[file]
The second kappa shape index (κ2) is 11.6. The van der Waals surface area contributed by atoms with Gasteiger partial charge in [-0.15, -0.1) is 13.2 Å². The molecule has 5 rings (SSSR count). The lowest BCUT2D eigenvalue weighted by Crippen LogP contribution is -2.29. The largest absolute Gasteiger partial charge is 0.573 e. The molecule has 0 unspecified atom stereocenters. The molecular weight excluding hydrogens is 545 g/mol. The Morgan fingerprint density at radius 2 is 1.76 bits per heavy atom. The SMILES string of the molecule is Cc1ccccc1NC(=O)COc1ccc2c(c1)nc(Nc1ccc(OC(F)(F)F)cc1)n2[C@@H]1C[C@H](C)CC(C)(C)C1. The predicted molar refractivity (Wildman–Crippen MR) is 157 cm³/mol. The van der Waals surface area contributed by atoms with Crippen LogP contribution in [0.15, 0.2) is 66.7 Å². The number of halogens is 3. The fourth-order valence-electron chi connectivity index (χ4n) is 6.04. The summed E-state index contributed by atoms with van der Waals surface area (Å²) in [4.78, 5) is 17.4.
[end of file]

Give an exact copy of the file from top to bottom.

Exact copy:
The second kappa shape index (κ2) is 11.6. The van der Waals surface area contributed by atoms with Gasteiger partial charge in [-0.15, -0.1) is 13.2 Å². The molecule has 5 rings (SSSR count). The lowest BCUT2D eigenvalue weighted by Crippen LogP contribution is -2.29. The largest absolute Gasteiger partial charge is 0.573 e. The molecule has 0 unspecified atom stereocenters. The molecular weight excluding hydrogens is 545 g/mol. The Morgan fingerprint density at radius 2 is 1.76 bits per heavy atom. The SMILES string of the molecule is Cc1ccccc1NC(=O)COc1ccc2c(c1)nc(Nc1ccc(OC(F)(F)F)cc1)n2[C@@H]1C[C@H](C)CC(C)(C)C1. The predicted molar refractivity (Wildman–Crippen MR) is 157 cm³/mol. The van der Waals surface area contributed by atoms with Crippen LogP contribution in [0.15, 0.2) is 66.7 Å². The number of halogens is 3. The fourth-order valence-electron chi connectivity index (χ4n) is 6.04. The summed E-state index contributed by atoms with van der Waals surface area (Å²) in [4.78, 5) is 17.4.